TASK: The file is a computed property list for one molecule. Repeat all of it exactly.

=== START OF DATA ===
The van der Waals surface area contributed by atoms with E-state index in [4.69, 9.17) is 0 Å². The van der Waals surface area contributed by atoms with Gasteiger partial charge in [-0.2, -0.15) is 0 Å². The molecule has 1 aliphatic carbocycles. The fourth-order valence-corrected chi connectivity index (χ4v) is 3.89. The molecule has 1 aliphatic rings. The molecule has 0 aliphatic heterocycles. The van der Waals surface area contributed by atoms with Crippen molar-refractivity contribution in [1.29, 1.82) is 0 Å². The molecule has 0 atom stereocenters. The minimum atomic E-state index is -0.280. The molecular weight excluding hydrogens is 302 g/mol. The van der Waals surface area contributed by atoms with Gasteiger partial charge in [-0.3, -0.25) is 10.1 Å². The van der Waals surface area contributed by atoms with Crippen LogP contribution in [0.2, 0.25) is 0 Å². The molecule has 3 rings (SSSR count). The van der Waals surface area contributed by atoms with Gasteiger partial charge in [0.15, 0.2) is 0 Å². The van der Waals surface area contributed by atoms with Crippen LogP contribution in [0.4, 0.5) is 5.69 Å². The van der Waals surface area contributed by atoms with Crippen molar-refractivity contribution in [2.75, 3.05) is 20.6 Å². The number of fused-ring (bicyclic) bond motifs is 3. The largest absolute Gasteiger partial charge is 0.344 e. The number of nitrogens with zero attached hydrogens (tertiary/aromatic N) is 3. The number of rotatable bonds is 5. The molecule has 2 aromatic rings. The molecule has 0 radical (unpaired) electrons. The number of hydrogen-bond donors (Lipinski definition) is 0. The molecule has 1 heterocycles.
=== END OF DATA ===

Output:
The van der Waals surface area contributed by atoms with E-state index in [4.69, 9.17) is 0 Å². The van der Waals surface area contributed by atoms with Gasteiger partial charge in [-0.2, -0.15) is 0 Å². The molecule has 1 aliphatic carbocycles. The fourth-order valence-corrected chi connectivity index (χ4v) is 3.89. The molecule has 1 aliphatic rings. The molecule has 0 aliphatic heterocycles. The van der Waals surface area contributed by atoms with Crippen molar-refractivity contribution in [1.29, 1.82) is 0 Å². The molecule has 0 atom stereocenters. The minimum atomic E-state index is -0.280. The molecular weight excluding hydrogens is 302 g/mol. The van der Waals surface area contributed by atoms with Gasteiger partial charge in [-0.3, -0.25) is 10.1 Å². The van der Waals surface area contributed by atoms with Crippen LogP contribution in [0.2, 0.25) is 0 Å². The molecule has 3 rings (SSSR count). The van der Waals surface area contributed by atoms with Gasteiger partial charge in [0.15, 0.2) is 0 Å². The van der Waals surface area contributed by atoms with Crippen LogP contribution in [0.4, 0.5) is 5.69 Å². The van der Waals surface area contributed by atoms with Crippen molar-refractivity contribution in [2.75, 3.05) is 20.6 Å². The number of fused-ring (bicyclic) bond motifs is 3. The largest absolute Gasteiger partial charge is 0.344 e. The number of nitrogens with zero attached hydrogens (tertiary/aromatic N) is 3. The number of rotatable bonds is 5. The molecule has 2 aromatic rings. The molecule has 0 radical (unpaired) electrons. The number of hydrogen-bond donors (Lipinski definition) is 0. The molecule has 1 heterocycles.